Warning: Radioactive Relationships

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You know that awful feeling when you utter an overly friendly “hey!” to a friend in the hall and they look you up and down and keep walking. Not even an awkward, closed-mouth, soft smile was given in reply. You think to yourself, There is no way to recover, you might as well melt into the floor. Everyone just watched you get rejected; there goes your reputation. This unbearably uncomfortable situation may be one of the first red flags that you are in a toxic relationship with a fake friend.

Fake friends can often be two-faced and tend to act differently behind your back.

Katherine Haidvogel
Fake friends can often be two-faced and tend to act differently behind your back.

Now, just because someone didn’t say “hi” to you a couple times doesn’t make them an awful person or a fake friend by any means. I just mean that, this specific situation, if reoccurring, may be one example of someone ignoring you or separating themselves from your acquaintance. Especially as environments change (for example, going into a new grade or joining a new activity) and people try to adjust, they can end up changing themselves and changing the crowd they want to be associated with. This can lead to cutting people out.

To say that differently, high school can be crawling with fake friends. A fake friend is often called a “fair-weather friend,” someone who only wants to be friends with you when it’s convenient for them. Other fake friend symptoms are only wanting to be with you when no one else is around to see, only talking to you when they need something, being unreliable when you really need them and making you feel generally uncomfortable and unwanted.

Fake friends lower self-esteem and cause unneeded drama and stress. That’s why it is important to recognize and properly deal with these toxic relationships. So, here are some more specific signs of a fake friend: you’re in a group setting and they don’t speak to you, but when you are just one-on-one, everything is fine; you hesitate before telling them something you don’t want repeated; you feel the constant need to impress them; when you ask to hang out, they make you feel like you’re inconveniencing them. Now you are going down the deep, dark hole of overthinking every single thing you have done in the past dozen years, trying to figure out why they all of a sudden hate you. Stop.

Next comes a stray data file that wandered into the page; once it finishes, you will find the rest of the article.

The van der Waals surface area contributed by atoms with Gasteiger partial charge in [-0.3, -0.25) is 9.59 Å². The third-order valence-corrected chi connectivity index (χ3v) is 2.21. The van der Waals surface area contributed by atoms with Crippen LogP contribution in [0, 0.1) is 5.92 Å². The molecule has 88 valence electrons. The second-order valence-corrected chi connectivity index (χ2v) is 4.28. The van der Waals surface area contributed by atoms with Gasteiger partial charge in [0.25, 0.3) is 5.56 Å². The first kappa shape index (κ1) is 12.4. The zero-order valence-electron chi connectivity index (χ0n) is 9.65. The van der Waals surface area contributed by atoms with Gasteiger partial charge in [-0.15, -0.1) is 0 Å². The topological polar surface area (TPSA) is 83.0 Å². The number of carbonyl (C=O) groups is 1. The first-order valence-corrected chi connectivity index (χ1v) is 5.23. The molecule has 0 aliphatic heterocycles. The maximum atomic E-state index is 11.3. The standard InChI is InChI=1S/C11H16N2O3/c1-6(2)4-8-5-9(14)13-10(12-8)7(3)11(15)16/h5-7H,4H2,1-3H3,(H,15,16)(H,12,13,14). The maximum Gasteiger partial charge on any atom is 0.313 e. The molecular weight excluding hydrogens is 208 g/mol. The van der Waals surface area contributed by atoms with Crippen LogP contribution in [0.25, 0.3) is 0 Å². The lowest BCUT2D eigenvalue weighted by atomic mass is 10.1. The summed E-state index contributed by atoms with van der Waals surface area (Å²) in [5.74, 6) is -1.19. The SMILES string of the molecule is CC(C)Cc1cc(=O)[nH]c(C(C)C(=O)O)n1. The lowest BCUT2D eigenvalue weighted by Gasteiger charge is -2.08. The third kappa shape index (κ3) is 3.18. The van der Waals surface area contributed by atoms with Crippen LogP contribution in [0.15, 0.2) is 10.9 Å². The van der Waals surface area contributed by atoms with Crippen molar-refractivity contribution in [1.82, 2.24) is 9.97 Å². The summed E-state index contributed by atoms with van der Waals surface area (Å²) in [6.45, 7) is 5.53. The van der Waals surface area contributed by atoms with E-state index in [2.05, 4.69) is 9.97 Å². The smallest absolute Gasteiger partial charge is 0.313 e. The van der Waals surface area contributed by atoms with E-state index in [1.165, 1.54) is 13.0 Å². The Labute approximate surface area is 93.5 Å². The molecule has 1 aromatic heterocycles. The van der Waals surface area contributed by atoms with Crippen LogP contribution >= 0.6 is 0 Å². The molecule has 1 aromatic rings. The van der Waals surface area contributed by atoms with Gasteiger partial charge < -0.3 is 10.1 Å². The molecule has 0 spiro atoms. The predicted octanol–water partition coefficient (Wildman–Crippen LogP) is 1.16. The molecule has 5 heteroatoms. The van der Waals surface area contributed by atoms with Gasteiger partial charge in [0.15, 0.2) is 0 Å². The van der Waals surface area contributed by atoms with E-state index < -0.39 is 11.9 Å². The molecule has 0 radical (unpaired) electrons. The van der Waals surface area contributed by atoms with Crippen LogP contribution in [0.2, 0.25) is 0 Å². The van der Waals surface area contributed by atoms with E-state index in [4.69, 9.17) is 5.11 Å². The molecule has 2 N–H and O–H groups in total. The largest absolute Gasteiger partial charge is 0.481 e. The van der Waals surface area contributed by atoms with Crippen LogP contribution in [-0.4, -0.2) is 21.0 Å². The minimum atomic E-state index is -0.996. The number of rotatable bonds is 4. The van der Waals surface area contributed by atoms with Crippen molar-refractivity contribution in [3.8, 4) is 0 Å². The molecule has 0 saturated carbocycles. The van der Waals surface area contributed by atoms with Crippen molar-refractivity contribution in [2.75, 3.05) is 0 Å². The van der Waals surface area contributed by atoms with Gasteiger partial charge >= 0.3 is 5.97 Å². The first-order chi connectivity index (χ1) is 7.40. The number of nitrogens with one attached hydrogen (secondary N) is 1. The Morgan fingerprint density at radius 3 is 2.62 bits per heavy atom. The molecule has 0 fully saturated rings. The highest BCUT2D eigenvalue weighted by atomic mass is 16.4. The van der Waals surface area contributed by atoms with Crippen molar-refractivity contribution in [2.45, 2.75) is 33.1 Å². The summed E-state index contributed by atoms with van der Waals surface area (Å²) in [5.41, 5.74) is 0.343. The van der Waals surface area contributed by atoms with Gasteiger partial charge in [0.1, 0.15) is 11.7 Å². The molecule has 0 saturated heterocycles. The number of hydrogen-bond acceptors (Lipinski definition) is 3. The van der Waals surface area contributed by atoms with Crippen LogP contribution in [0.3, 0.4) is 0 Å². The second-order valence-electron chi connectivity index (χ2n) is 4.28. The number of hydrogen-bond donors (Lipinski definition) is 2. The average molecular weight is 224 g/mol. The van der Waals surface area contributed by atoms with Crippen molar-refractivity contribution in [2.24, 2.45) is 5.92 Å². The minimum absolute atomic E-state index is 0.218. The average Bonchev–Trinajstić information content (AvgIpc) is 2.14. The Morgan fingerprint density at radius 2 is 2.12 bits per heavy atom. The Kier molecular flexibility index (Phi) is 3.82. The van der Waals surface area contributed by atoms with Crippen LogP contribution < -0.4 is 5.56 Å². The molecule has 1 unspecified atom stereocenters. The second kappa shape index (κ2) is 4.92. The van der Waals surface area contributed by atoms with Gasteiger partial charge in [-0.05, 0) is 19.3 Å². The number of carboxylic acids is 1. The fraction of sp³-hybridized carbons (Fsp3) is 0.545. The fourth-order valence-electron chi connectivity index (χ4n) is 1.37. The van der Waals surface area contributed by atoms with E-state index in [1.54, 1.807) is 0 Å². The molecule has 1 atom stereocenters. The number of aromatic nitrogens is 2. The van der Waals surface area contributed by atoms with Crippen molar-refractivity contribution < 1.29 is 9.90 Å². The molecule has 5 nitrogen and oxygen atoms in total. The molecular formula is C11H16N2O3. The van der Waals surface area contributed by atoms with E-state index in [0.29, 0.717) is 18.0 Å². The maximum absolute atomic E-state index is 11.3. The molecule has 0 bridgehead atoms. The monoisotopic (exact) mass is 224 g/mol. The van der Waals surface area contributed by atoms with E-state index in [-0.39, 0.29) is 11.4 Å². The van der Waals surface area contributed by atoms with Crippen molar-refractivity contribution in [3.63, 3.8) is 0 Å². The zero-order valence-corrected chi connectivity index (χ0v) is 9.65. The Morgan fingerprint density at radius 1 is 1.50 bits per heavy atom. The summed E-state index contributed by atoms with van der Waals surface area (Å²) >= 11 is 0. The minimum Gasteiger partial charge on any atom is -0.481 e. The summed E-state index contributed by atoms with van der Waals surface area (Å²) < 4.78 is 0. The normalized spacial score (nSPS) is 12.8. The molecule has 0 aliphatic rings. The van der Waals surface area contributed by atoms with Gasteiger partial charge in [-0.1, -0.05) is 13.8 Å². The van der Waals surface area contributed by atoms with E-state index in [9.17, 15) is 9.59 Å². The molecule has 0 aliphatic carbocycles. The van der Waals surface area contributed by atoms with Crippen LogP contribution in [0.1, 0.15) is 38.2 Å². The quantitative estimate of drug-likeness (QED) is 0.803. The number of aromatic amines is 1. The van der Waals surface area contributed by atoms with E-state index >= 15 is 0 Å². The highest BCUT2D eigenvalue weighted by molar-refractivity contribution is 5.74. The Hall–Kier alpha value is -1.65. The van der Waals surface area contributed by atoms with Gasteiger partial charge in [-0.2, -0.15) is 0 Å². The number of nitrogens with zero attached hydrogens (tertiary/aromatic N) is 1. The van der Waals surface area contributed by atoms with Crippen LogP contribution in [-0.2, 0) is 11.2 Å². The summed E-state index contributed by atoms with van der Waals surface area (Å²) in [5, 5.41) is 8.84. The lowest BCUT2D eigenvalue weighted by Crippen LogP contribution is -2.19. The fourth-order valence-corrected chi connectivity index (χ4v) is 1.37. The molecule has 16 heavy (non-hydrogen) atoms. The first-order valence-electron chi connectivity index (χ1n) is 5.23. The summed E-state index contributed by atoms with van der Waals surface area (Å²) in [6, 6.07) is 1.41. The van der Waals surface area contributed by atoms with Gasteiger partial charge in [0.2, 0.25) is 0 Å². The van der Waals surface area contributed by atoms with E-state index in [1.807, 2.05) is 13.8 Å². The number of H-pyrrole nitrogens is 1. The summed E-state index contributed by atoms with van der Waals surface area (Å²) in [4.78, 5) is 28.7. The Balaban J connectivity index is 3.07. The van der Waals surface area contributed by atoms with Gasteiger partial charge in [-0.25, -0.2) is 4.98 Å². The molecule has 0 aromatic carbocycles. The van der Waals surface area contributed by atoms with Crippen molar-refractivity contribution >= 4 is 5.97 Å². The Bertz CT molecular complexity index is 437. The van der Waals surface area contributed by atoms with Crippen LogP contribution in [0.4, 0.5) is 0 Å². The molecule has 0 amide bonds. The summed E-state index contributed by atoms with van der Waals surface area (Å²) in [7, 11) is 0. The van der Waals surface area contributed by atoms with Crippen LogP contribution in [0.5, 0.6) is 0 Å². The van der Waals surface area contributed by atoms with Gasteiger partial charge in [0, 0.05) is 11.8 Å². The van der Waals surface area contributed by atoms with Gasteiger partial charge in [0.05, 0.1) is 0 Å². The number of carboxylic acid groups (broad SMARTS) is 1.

Choose people who choose you. Sounds simple. Should be simple. But it isn’t always.

In the high school social ladder, (almost) everyone is desperate to climb up a step. This causes people to end up stepping on their old friends as they try to make new-and-improved ones. (Let me digress for a second to clear something up: there is nothing wrong with making new friends at all. But you just need to be careful that you aren’t blindly ditching old friends or making them feel insufficient by openly communicating with them). In reaction to being stepped on, people may desperately try to cling onto the friend who has been treating them so poorly.

So, if you are reading this now and a name is popping into your head, whether that be your name or someone else’s, remember that — and I hate to sound like your mom — it doesn’t matter. It doesn’t matter who your friends are or how many of them you have. All that matters is that they make you feel good and that you make them feel good as well.

If you find yourself feeling worse after being around a friend, then grab your gas mask and run away from their toxic vibes. I recall a cheesy, but actually accurate, line from some American Girl “growing up” book that said something like, “You should feel happy after being around a true friend. If yo

u don’t, they aren’t a true friend.” A relationship that negatively affects both people (remember, it takes two to tango) is a toxic relationship; it needs to be terminated or cured.

If you feel that you are not in a symbiotic (I’m busting out these freshman biology vocab words here, guys) relationship where both of you are lifting each other up to become better and happier people, then it’s time to think about solutions. First, think to yourself, is it worth it? If they have made it clear that they don’t want you…why should you want them? Whether your answer is positive or negative for various reasons, before you act on anything, have a conversation with them, in person, please. It is vital to make sure that you both are on the same page about where your friendship stands. And who knows? This little conversation could set things back on the right path now that you each are more aware of how your actions affect each other.

The bottom line is that the burden a fake friend can put on you can be overwhelming. You shouldn’t have to carry a bundle of insecurities and stress around the people who you should feel most comfortable with. So please, choose people who choose you.

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